Shawl's speculative masterpiece manages to turn one of the worst human rights disasters on record into a marvelous and exciting exploration of the possibilities inherent in a turn of history. Everfair is told from a multiplicity of voices: Africans, Europeans, East Asians, and African Americans in complex relationships with one another, in a compelling range of voices that have historically been silenced. Everfair is not only a beautiful book but an educational and inspiring one that will give the reader new insight into an often ignored period of history.

HOW LONG 'TIL BLACK FUTURE MON

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Three-time Hugo Award winner and NYT bestselling author N. K. Jemisin challenges and delights readers with thought-provoking narratives of destruction, rebirth, and redemption that sharply examine modern society in her first collection of short fiction, which includes never-before-seen stories.
"Marvelous and wide-ranging."--Los Angeles Times"Gorgeous" --NPR Books"Breathtakingly imaginative and narratively bold."--Entertainment Weekly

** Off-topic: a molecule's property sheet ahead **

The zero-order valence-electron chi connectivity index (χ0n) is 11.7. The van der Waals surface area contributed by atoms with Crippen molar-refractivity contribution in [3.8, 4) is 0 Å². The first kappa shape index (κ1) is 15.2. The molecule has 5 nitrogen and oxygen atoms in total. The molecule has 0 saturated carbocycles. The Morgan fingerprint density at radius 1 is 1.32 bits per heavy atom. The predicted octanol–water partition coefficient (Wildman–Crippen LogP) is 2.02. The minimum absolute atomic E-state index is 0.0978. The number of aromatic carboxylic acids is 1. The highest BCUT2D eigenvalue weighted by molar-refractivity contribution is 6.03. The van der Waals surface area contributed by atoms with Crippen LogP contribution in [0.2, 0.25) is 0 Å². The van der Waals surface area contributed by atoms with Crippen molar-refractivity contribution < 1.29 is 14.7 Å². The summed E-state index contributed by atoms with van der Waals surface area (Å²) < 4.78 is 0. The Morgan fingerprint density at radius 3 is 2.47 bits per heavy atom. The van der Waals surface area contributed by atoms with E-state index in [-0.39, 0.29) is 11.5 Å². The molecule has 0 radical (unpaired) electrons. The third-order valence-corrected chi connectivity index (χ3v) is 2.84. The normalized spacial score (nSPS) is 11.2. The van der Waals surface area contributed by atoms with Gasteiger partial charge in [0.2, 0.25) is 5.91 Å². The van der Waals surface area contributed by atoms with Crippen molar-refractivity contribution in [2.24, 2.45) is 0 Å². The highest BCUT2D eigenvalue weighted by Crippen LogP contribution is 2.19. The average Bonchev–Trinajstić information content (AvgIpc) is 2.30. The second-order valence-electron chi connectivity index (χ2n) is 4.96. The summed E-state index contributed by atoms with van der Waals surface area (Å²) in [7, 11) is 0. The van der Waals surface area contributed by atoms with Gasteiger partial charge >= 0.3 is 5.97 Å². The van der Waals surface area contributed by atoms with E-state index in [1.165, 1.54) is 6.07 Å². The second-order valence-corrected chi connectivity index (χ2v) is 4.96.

Spirits haunt the flooded streets of New Orleans in the aftermath of Hurricane Katrina. In a parallel universe, a utopian society watches our world, trying to learn from our mistakes. A black mother in the Jim Crow South must save her daughter from a fey offering impossible promises. And in the Hugo award-nominated short story "The City Born Great," a young street kid fights to give birth to an old metropolis's soul.
For more from N. K. Jemisin, check out:
The Inheritance TrilogyThe Hundred Thousand KingdomsThe Broken KingdomsThe Kingdom of Gods
The Inheritance Trilogy (omnibus edition)Shades in Shadow: An Inheritance Triptych (e-only short fiction)The Awakened Kingdom (e-only novella)
Dreamblood DuologyThe Killing MoonThe Shadowed Sun
The Dreamblood Duology (omnibus)
The Broken EarthThe Fifth SeasonThe Obelisk GateThe Stone Sky
Kindred

Kindred

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The visionary author's masterpiece pulls us--along with her Black female hero--through time to face the horrors of slavery and explore the impacts of racism, sexism, and white supremacy then and now.